Perhaps the greatest challenge learners of English as a second language (ESL) will face is remembering the grammatical rules of all 16 verb tenses that describe actions happening in the past, present and future. On top of that, they must be able to use them in the correct situation!
The best way to tackle this seemingly impossible task is to fully understand the most basic of English verb forms before worrying over the more complex ones. So, let’s examine the four fundamental tenses you need to know:
This verb tense is all about general facts (the earth revolves around the sun, my father has brown hair) or the things we do on a regular basis – this could be every day, every week, every year, sometimes, rarely or always. If you exercise three times a week or if your brother plays basketball for the school team, use the present simple to talk about those actions.
Simply use the base form of a verb (v1) when the subject is I, you, we or they:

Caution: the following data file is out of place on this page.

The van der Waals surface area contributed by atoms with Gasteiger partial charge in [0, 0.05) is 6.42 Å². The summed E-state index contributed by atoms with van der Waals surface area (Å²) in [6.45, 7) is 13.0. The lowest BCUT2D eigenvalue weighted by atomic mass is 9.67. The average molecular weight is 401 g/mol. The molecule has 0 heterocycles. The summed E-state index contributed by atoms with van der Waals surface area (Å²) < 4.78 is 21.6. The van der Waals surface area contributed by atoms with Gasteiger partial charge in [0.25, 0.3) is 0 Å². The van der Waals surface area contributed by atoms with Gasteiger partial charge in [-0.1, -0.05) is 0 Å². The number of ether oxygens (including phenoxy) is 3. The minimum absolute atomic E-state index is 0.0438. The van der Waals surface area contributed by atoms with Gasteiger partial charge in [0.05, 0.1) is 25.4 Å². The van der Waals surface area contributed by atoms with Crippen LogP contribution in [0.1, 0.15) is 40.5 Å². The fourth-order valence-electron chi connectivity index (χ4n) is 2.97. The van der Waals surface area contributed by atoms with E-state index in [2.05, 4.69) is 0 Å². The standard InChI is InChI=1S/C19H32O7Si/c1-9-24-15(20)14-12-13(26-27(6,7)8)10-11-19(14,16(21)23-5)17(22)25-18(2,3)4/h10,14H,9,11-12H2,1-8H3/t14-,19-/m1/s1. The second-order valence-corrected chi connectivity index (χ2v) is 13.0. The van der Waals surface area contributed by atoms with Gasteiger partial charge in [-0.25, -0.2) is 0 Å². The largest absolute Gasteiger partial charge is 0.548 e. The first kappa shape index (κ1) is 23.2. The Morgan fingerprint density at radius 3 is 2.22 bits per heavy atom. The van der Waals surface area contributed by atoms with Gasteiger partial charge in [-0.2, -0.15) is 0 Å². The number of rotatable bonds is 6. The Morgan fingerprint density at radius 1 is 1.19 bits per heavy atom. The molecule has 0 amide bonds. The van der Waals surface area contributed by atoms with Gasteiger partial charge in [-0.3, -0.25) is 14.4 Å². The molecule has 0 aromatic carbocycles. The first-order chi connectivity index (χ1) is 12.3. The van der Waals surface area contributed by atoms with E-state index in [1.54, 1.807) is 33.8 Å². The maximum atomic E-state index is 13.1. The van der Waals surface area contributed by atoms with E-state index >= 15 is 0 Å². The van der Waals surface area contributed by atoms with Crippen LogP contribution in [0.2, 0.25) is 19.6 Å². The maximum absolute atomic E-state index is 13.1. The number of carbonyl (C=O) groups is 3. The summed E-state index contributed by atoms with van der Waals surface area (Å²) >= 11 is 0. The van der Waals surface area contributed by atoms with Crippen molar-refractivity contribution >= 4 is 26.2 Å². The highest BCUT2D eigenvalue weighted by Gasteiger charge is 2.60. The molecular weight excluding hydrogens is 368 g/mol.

I usually go to bed at 9 pm. / You always wake up late! / We often stay in for lunch.
They never have enough coffee.
If you are talking about another person or object (he, she, it), add an -s or -es to the end of the verb:
My sister usually goes to bed at 9 pm / He always wakes up late! / The shop never has my size.
When describing any ongoing action, we use the -ing verb. And if that action is happening now or in the general present and has a foreseeable end (which means it’s not a habit), we use the present continuous. In these situations, use the To Be verb (am, is, are), followed by an -ing verb:
I am waiting for my Go-Jek driver. / You are driving too fast! / We are taking a short break.
They are traveling across Java. / He is studying in England. / Is she reading in her room?